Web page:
- The Washington Times - Thursday, May 29, 2008

KATMANDU - Nepal’s constitutional assembly convened yesterday and abolished the nation’s 240-year-old Hindu monarchy, making the Himalayan nation a republic.

A senior member of the 601-member assembly, Kul Bahadur Gurung, said 560 members voted to oust the king and four voted against. The remaining lawmakers were absent.

The assembly declared the unpopular King Gyanendra an ordinary citizen, and it ordered the government to take ownership of the royal palace within 15 days.

“This is the day when my dream has been fulfilled,” Prime Minister Girija Prasad Koirala said.

Yesterday’s action capped a tortuous path in which Maoists waged a decade-long insurgency before laying down their weapons and joining the political process in 2006.

In April elections, they won more than one-third of the seats, the largest bloc in the assembly, which is charged with writing a new constitution.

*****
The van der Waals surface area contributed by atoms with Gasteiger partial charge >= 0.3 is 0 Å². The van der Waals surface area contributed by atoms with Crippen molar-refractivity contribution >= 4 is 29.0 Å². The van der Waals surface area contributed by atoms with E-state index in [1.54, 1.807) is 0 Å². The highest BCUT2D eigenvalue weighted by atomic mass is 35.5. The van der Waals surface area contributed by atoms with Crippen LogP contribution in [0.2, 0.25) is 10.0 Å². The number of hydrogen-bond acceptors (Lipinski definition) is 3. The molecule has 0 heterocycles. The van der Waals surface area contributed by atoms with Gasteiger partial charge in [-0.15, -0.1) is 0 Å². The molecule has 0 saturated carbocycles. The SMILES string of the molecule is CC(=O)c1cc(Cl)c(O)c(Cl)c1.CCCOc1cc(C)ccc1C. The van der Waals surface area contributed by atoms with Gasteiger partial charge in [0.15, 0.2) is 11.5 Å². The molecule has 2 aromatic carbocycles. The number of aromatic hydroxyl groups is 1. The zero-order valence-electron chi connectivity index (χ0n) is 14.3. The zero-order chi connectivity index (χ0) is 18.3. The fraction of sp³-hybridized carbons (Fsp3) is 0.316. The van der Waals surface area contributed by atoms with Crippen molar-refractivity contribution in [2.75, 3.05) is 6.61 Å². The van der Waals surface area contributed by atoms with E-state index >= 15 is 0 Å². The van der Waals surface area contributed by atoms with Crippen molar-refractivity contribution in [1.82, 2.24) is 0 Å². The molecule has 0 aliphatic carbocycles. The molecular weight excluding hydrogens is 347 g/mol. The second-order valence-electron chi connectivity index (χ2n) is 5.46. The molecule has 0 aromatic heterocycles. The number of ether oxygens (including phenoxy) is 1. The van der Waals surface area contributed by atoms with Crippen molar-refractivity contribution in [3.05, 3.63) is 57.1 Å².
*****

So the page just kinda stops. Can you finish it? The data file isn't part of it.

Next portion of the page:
The streets of Nepal were festive yesterday, with people lighting firecrackers and waving red flags to celebrate.

The Maoists say they are committed to democracy and capitalism, but many Nepalese are worried.

Violence blamed on communist youth organizations marred campaigning prior to April’s elections, and some 20,000 hardened guerrilla fighters remain in camps monitored by U.N. peacekeepers.

As the assembly prepared to meet, two bombs exploded near the convention center.

The explosions were the latest in a series of small bombings throughout the week, some claimed by pro-monarchy groups. No one was seriously injured.

Gyanendra came to power in 2001, when a drunken prince gunned down most of the royal family before killing himself.

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